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> [ Simon St.Laurent ]
> Does anyone know of a current and hopefully complete
> picture of the (SOAP) Web Services stack?
> [ SOAP, WSDL, UDDI, and then what? ]
I think that the real question about the stack is which layers people are actually building on.
SOAP and WSDL are definitely legitimate.
I would qualify the presence of UDDI -- "free love" on the business internet is a long way off. Security doesn't begin to cover trust, and that's far more important for business transactions.
> [ Choreography / Orchestration ]
To understand the various options, you have to understand which vendors are sponsoring the various alternatives. The most important thing to realize is that none of this is actually new ideas -- it was all covered thoroughly in the late 1980's and early 1990's by people thinking about how to weaken the various subproperties of ACID. ("I" is typically the sticky wicket.)
There are any number of implementations of the necessary underlying concepts (application-level faults, "sagas", open nested transactions, etc.), most slanted at some particular angle.
I'll just give you a vendor map for starters.
BPEL is proprietary (to IBM, BEA, and Microsoft), and when I've tweaked people at Microsoft about it, their response was more or less "we've already given plenty of stuff to the community -- now we want to get paid." (And who can blame them! I like getting paid, too!) <blatant.tweak>The question of whether any RAND licensing would be defensible boils down to whether an XML veneer on a well-established body of academic research is defensible. (Much of the academic research focused on and motivated by business processes, so I don't see the addition of XML as constituting a new application. I assume that the folks at the USPTO are clueless, however.)</blatant.tweak>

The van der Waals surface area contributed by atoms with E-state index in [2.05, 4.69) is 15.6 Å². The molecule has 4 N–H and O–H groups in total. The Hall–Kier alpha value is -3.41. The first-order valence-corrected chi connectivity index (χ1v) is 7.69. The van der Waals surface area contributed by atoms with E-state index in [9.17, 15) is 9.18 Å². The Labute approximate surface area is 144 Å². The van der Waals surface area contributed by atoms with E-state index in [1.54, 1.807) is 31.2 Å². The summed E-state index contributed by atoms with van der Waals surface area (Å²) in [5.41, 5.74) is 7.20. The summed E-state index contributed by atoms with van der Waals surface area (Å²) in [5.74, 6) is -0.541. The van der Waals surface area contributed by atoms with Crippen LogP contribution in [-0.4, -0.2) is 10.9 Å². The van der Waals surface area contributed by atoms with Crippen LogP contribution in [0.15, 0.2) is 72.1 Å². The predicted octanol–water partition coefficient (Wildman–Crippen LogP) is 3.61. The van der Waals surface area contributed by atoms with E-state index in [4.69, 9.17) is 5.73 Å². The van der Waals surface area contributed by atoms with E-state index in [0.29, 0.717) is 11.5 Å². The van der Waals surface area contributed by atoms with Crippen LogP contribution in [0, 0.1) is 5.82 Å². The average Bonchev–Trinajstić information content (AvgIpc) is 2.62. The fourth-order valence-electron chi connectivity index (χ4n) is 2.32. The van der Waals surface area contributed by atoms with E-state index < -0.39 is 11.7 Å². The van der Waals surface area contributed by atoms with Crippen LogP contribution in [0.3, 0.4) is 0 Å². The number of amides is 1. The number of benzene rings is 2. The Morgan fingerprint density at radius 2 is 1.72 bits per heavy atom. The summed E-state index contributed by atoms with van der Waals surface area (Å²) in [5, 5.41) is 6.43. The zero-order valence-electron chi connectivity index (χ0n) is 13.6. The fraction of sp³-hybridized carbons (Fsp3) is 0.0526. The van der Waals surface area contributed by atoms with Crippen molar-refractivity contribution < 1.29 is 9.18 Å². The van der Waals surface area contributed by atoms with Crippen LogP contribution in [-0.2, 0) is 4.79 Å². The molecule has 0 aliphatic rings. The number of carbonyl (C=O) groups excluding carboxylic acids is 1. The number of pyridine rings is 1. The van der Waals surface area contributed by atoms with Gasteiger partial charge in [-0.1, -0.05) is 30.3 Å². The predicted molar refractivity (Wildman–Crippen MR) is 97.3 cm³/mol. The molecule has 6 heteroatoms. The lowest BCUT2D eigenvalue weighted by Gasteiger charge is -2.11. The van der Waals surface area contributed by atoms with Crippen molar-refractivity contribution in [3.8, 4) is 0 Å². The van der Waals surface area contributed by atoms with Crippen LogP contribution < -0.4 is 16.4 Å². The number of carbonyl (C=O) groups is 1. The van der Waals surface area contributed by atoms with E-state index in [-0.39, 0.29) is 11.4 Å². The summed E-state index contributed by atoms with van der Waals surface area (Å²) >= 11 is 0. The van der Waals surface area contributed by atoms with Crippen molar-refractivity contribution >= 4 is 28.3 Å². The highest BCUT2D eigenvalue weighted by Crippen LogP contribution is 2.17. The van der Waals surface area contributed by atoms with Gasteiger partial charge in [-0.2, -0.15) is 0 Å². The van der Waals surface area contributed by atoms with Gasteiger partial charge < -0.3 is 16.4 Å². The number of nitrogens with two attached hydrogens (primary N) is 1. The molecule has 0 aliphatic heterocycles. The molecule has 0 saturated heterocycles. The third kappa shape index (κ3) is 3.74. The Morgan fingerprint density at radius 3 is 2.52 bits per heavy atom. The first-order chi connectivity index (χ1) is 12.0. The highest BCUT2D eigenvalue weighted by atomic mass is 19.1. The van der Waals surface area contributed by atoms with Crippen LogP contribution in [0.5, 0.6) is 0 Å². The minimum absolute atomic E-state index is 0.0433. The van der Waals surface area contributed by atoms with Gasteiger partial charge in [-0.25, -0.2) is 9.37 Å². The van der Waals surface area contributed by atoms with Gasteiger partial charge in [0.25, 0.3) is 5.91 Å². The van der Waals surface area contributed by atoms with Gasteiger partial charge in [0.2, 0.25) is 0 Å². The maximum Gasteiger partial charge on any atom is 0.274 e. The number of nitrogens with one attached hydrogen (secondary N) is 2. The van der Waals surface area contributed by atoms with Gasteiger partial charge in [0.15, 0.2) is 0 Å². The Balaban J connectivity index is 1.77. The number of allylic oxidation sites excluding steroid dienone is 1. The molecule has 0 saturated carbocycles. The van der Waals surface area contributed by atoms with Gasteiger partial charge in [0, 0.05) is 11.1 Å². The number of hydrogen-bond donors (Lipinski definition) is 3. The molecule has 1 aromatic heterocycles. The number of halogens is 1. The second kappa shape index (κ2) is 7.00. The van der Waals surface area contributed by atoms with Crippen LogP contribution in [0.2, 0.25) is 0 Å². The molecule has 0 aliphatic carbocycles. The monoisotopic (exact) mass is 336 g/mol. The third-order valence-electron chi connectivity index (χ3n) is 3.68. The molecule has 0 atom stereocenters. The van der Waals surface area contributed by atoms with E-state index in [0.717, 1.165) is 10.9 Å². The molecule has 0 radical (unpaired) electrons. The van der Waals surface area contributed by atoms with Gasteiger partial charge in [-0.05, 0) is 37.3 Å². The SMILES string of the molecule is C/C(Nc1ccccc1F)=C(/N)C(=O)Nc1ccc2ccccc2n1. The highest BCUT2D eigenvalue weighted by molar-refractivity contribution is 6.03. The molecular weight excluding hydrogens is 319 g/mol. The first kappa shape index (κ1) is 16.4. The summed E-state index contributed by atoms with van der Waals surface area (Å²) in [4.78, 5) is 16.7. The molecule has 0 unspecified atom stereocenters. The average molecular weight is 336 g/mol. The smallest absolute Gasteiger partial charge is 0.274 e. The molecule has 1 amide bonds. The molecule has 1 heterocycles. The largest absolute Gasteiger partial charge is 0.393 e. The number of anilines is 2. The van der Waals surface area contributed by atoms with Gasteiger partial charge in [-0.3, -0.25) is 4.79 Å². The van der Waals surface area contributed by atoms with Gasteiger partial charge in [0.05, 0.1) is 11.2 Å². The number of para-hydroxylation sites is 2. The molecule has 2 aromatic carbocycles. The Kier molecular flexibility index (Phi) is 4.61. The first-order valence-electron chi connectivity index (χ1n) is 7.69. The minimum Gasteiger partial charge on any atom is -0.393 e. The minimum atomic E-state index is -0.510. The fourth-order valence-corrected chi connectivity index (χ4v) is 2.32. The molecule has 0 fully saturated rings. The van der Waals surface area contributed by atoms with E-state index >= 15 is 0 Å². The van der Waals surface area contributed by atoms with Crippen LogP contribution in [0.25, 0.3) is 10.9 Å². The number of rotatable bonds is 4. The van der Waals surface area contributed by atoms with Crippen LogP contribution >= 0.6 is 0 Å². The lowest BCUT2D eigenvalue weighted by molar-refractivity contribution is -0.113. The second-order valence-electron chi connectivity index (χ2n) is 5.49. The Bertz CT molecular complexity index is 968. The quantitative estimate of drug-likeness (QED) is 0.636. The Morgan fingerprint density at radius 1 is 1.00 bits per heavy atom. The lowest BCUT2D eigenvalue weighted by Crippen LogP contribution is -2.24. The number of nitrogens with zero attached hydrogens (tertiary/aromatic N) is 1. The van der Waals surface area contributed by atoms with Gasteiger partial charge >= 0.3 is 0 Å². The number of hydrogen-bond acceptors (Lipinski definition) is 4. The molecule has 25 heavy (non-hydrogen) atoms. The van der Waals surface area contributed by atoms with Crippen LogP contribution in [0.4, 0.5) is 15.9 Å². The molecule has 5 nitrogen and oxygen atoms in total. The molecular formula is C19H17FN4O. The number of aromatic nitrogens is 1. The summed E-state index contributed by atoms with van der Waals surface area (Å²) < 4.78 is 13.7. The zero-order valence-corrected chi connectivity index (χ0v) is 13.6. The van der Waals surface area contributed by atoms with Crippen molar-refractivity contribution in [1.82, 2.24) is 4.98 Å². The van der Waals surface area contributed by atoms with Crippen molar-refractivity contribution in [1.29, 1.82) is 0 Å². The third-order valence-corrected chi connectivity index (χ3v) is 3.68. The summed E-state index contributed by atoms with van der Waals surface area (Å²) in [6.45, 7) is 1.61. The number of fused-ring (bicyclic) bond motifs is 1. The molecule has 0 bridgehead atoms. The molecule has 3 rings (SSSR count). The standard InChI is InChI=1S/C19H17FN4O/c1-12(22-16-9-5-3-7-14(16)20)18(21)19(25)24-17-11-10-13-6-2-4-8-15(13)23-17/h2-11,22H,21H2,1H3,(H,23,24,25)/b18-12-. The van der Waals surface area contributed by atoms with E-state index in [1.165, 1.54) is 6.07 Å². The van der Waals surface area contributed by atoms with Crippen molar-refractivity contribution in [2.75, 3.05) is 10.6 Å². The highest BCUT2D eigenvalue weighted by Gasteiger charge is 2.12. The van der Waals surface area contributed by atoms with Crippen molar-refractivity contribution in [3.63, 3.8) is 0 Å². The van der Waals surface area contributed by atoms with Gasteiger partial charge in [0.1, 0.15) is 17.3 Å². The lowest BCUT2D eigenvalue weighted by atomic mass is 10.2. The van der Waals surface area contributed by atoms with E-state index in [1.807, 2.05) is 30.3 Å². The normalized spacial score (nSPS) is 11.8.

BTP is more open, at least ostensibly (See OASIS IPR policy.), is hosted on OASIS, and has folks like BEA, Oracle, and Sun on the TC.
WSCI has BEA, SAP, and Sun as the gorilla chorus.
And then there's ebXML BPSS, BPML, etc.
The more interesting part comes when you dig into the models, try to map them to common semantics, and see where people are being silly (like doing two-phase commit over async communications -- "Prepare, hold those resources, and I'll call you back.").
The answer to the question "Is there a royalty-free specification of web services choreography that legitimately combines and acknowledges the established body of knowledge on long-running transaction models, business process semantics, and cross-domain implementation realities?" is "No."
Just some thoughts.